Some films of ancient settings, such as Sebastiane and The Passion of the Christ, have been made
with dialogue in Latin for the sake of realism. Occasionally, Latin dialogue is used because of its
association with religion or philosophy, in such film/television series as The Exorcist and Lost
("Jughead"). Subtitles are usually shown for the benefit of those who do not understand Latin. There
are also songs written with Latin lyrics. The libretto for the opera-oratorio Oedipus rex by Igor
Stravinsky is in Latin.
The continued instruction of Latin is often seen as a highly valuable component of a liberal arts
education. Latin is taught at many high schools, especially in Europe and the Americas. It is most
common in British public schools and grammar schools, the Italian liceo classico and liceo scientifico,
the German Humanistisches Gymnasium and the Dutch gymnasium.
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Occasionally, some media outlets, targeting enthusiasts, broadcast
in Latin. Notable examples include Radio Bremen in Germany,
YLE radio in Finland (the Nuntii Latini broadcast from 1989 until
it was shut down in June 2019),[24] and Vatican Radio &
Television, all of which broadcast news segments and other
material in Latin.[25][26][27]
A variety of organisations, as well as informal Latin 'circuli'
('circles'), have been founded in more recent times to support the
use of spoken Latin.[28] Moreover, a number of university classics
departments have begun incorporating communicative pedagogies
in their Latin courses. These include the University of Kentucky,
the University of Oxford and also Princeton University.[29][30]
QDP Ep 84 – De Ludo "Mysterium":
A Latin language podcast from the
There are many websites and forums maintained in Latin by enthusiasts. The Latin Wikipedia has
more than 130,000 articles.
Urdaneta City's motto Deo servire populo sufficere ("It is enough for the people to serve God") the
Latin motto can be read in the old seal of this Philippine city.
Italian, French, Portuguese, Spanish, Romanian, Catalan, Romansh and other Romance languages are
direct descendants of Latin. There are also many Latin borrowings in English and Albanian,[31] as well
as a few in German, Dutch, Norwegian, Danish and Swedish. Latin is still spoken in Vatican City, a
city-state situated in Rome that is the seat of the Catholic Church.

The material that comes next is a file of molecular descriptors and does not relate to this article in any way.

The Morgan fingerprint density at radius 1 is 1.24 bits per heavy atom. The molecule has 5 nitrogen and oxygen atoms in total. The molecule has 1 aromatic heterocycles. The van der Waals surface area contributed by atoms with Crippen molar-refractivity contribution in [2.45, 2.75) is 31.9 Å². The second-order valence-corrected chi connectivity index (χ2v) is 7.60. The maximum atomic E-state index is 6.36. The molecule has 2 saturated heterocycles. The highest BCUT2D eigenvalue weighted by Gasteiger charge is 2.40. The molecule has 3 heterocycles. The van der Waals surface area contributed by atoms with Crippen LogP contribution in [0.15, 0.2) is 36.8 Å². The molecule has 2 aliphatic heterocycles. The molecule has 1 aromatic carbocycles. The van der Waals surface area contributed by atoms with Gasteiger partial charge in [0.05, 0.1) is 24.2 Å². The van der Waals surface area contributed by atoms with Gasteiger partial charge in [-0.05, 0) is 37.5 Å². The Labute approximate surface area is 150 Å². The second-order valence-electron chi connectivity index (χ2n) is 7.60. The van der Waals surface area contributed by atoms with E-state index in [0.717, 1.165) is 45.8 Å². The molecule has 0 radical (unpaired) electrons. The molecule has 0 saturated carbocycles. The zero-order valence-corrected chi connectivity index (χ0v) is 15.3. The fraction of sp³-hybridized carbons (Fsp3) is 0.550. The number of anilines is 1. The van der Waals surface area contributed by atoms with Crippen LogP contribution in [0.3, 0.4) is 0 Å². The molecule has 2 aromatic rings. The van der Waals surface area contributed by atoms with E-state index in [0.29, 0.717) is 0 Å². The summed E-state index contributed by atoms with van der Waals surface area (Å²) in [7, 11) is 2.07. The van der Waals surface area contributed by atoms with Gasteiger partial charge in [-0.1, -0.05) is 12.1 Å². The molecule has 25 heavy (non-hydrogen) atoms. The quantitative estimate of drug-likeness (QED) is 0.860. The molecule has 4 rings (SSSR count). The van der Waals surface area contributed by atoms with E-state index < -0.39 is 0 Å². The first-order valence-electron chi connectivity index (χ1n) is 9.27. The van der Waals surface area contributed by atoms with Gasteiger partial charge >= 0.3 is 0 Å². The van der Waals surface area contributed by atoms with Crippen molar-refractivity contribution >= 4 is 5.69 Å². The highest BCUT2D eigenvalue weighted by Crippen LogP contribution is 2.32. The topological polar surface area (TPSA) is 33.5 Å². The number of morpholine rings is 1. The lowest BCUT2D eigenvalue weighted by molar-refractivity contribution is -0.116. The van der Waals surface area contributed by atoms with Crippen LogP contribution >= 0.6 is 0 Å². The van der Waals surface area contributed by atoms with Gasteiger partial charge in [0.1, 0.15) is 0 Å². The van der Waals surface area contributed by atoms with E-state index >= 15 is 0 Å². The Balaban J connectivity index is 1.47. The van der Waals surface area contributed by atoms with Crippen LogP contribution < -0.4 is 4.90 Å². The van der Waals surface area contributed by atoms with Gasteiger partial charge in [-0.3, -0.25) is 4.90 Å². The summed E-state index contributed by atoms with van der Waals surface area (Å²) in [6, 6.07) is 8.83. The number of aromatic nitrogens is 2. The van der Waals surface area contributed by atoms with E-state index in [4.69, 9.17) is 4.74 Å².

Some inscriptions have been published in an internationally agreed, monumental, multivolume
series, the Corpus Inscriptionum Latinarum (CIL). Authors and publishers vary, but the format is
about the same: volumes detailing inscriptions with a critical apparatus stating the provenance and
relevant information. The reading and interpretation of these inscriptions is the subject matter of the
field of epigraphy. About 270,000 inscriptions are known.
The works of several hundred ancient authors who wrote in Latin have survived in whole or in part, in
substantial works or in fragments to be analyzed in philology. They are in part the subject matter of
the field of classics. Their works were published in manuscript form before the invention of printing
and are now published in carefully annotated printed editions, such as the Loeb Classical Library,
published by Harvard University Press, or the Oxford Classical Texts, published by Oxford University
Latin translations of modern literature such as: The Hobbit, Treasure Island, Robinson Crusoe,
Paddington Bear, Winnie the Pooh, The Adventures of Tintin, Asterix, Harry Potter, Le Petit Prince,
Max and Moritz, How the Grinch Stole Christmas!, The Cat in the Hat, and a book of fairy tales,
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"fabulae mirabiles", are intended to garner popular
interest in the language. Additional resources include
phrasebooks and resources for rendering everyday
phrases and concepts into Latin, such as Meissner's
Latin Phrasebook.
Influence on present-day languages
The Latin influence in English has been significant at
all stages of its insular development. In the Middle
Ages, borrowing from Latin occurred from
ecclesiastical usage established by Saint Augustine of
Canterbury in the 6th century or indirectly after the
Julius Caesar's Commentarii de Bello Gallico is
Norman Conquest, through the Anglo-Norman
one of the most famous classical Latin texts of the
language. From the 16th to the 18th centuries, English
Golden Age of Latin. The unvarnished, journalistic
writers cobbled together huge numbers of new words
style of this patrician general has long been
from Latin and Greek words, dubbed "inkhorn terms",
taught as a model of the urbane Latin officially
as if they had spilled from a pot of ink. Many of these
spoken and written in the floruit of the Roman
words were used once by the author and then
forgotten, but some useful ones survived, such as
'imbibe' and 'extrapolate'. Many of the most common
polysyllabic English words are of Latin origin through the medium of Old French. Romance words
make respectively 59%, 20% and 14% of English, German and Dutch vocabularies.[32][33][34] Those
figures can rise dramatically when only non-compound and non-derived words are included.
The influence of Roman governance and Roman technology on the less-developed nations under
Roman dominion led to the adoption of Latin phraseology in some specialized areas, such as science,
technology, medicine, and law. For example, the Linnaean system of plant and animal classification
was heavily influenced by Historia Naturalis, an encyclopedia of people, places, plants, animals, and